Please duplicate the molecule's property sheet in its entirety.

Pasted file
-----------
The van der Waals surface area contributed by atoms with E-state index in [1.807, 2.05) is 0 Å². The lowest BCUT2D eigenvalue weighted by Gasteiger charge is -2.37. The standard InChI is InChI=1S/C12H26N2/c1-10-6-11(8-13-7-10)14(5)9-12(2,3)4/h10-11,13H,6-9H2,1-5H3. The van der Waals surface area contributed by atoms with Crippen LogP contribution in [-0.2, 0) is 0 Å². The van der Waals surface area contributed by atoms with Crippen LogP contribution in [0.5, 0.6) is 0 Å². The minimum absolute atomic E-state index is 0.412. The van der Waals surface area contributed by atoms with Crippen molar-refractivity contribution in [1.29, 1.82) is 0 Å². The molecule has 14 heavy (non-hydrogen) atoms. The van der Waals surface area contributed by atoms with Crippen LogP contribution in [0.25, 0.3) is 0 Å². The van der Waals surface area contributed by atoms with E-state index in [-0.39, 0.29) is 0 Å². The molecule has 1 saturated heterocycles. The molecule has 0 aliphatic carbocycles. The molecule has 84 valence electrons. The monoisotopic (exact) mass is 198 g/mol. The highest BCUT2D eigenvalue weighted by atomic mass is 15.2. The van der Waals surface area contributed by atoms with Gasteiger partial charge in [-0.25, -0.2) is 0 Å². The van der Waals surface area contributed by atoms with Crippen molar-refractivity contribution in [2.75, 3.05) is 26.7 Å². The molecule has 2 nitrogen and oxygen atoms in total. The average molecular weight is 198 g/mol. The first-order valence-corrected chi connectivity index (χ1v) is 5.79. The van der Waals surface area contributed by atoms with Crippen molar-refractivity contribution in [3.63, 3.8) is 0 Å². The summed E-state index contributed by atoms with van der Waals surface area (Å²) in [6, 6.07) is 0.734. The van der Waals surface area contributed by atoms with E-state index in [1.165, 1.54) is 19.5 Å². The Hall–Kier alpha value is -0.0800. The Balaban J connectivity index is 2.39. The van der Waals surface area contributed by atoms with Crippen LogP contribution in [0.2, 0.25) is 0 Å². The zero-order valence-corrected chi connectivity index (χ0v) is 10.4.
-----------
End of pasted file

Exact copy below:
The van der Waals surface area contributed by atoms with E-state index in [1.807, 2.05) is 0 Å². The lowest BCUT2D eigenvalue weighted by Gasteiger charge is -2.37. The standard InChI is InChI=1S/C12H26N2/c1-10-6-11(8-13-7-10)14(5)9-12(2,3)4/h10-11,13H,6-9H2,1-5H3. The van der Waals surface area contributed by atoms with Crippen LogP contribution in [-0.2, 0) is 0 Å². The van der Waals surface area contributed by atoms with Crippen LogP contribution in [0.5, 0.6) is 0 Å². The minimum absolute atomic E-state index is 0.412. The van der Waals surface area contributed by atoms with Crippen molar-refractivity contribution in [1.29, 1.82) is 0 Å². The molecule has 14 heavy (non-hydrogen) atoms. The van der Waals surface area contributed by atoms with Crippen LogP contribution in [0.25, 0.3) is 0 Å². The van der Waals surface area contributed by atoms with E-state index in [-0.39, 0.29) is 0 Å². The molecule has 1 saturated heterocycles. The molecule has 0 aliphatic carbocycles. The molecule has 84 valence electrons. The monoisotopic (exact) mass is 198 g/mol. The highest BCUT2D eigenvalue weighted by atomic mass is 15.2. The van der Waals surface area contributed by atoms with Gasteiger partial charge in [-0.25, -0.2) is 0 Å². The van der Waals surface area contributed by atoms with Crippen molar-refractivity contribution in [2.75, 3.05) is 26.7 Å². The molecule has 2 nitrogen and oxygen atoms in total. The average molecular weight is 198 g/mol. The first-order valence-corrected chi connectivity index (χ1v) is 5.79. The van der Waals surface area contributed by atoms with Crippen molar-refractivity contribution in [3.63, 3.8) is 0 Å². The summed E-state index contributed by atoms with van der Waals surface area (Å²) in [6, 6.07) is 0.734. The van der Waals surface area contributed by atoms with E-state index in [1.165, 1.54) is 19.5 Å². The Hall–Kier alpha value is -0.0800. The Balaban J connectivity index is 2.39. The van der Waals surface area contributed by atoms with Crippen LogP contribution in [0.2, 0.25) is 0 Å². The zero-order valence-corrected chi connectivity index (χ0v) is 10.4.